dissemination activities and outreach
Since the launch of the report "Investing in Climate, Investing in Growth" in Germany in May 2017, find out more on our communication activities and outreach events held in Australia, Brazil, Canada, China, France, Germany, Indonesia, Mexico, South Africa, Sweden and the United States.
More events are being organised throughout 2018.
LAUNCH EVENT - 23 May 2017
The OECD-hosted international conference, in collaboration with the German Ministry of Environment, Nature Conservation, Building and Nuclear Safety and in conjunction with the Petersberg Climate Dialogueconference took place in the context of the German G20 presidency and attended by decision-makers from a large number of countries, business representatives as well as high-level actors of international co-operation.
The OECD Secretary-General Angel Gurría presented the results of this major report which provides a ground-breaking analysis of how low-emission and climate-resilient development can be achieved without compromising economic growth, competitiveness or well-being.
The programme and some of the questions debated at the event:
2017 OECD press releases, STATEMENT and speeches
July - OECD at the G20 Hamburg Summit
The OECD work and the OECD report "Investing in Climate, Investing in Growth" have been recognised and welcomed in the G20 Leaders' Declaration, which is a strong endorsement of the message that climate and growth policies must go hand-in-hand.
A number of expert workshops have taken place to feed into the project:
The OECD undertook a major project on the economic growth and investment implications of the transition to a low-carbon, climate resilient economy in the context of the German G20 Presidency.
Bringing together the growth, development and climate agendas
Delivering on the Paris objectives will require fundamental shifts in our economies, including major changes in how capital is allocated.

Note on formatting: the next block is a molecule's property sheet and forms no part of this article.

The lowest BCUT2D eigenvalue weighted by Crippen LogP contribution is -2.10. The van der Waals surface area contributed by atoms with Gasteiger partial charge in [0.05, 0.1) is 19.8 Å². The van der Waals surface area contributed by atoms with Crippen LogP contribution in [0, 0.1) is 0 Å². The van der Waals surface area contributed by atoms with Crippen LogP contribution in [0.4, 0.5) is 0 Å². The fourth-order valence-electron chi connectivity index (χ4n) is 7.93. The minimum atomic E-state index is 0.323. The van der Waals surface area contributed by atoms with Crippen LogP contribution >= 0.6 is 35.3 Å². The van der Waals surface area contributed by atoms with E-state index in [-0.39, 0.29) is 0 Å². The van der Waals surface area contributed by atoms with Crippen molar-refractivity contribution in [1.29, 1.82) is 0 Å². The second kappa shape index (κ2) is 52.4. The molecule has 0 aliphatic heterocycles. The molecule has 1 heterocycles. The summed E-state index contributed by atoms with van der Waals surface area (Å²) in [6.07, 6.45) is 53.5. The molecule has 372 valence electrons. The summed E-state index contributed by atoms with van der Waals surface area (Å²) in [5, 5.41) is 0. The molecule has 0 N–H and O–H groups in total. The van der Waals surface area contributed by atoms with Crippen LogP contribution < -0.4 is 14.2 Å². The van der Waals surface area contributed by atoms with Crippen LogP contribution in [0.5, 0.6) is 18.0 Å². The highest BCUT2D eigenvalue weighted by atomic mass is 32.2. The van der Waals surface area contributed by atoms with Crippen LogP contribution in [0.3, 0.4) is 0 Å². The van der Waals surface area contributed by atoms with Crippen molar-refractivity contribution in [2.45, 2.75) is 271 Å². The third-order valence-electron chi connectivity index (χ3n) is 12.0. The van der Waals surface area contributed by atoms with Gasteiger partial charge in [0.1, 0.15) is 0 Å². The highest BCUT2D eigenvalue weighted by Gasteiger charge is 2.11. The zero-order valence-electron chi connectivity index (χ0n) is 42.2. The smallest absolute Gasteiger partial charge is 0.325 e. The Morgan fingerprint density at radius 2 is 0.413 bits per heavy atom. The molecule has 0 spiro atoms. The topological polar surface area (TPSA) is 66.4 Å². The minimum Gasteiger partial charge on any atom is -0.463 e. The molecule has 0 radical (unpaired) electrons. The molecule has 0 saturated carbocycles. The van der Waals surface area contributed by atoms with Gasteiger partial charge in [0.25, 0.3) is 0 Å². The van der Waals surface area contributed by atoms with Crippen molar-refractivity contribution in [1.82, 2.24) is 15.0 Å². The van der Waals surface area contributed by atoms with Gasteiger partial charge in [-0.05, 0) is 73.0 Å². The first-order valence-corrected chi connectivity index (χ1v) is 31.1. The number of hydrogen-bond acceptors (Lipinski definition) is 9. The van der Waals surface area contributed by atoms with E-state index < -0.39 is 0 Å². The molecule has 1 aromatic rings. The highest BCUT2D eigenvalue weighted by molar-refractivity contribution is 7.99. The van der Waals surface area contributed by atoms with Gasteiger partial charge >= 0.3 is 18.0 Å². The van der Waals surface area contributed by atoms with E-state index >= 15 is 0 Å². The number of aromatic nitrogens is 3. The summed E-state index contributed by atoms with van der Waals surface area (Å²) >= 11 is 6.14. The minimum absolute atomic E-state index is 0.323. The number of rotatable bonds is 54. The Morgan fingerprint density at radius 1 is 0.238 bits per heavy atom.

The Growth, Investment and the Low-Carbon Transition project analyses how low-emission and climate-resilient development can be achieved without compromising economic growth, competitiveness, or well-being across the G20 group of countries and beyond.
Invigorating economic growth in the short-term does not necessarily equate with investing in emissions-intensive infrastructure and locking-in a high-carbon pathway. Escaping the low-growth trap that many countries currently find themselves in does not mean embracing a high-carbon future complete with future economic liabilities in terms of stranded assets and physical damages due to climate change impacts.
The project looks at a number of key questions surrounding the low-carbon transition:
An inclusive process relevant to all G20 countries
The project is being undertaken as part of the OECD’s Programme of Work and Budget with the support of the German Federal Ministry for the Environment, Nature Conservation, Building and Nuclear Safety, and in the context of the German G20 Presidency. It is guided by an Advisory Council of 14 high-profile academic, government, business and civil society members. The work also benefits from the input of a number of partner institutions from G20 countries, covering the range of issues being addressed.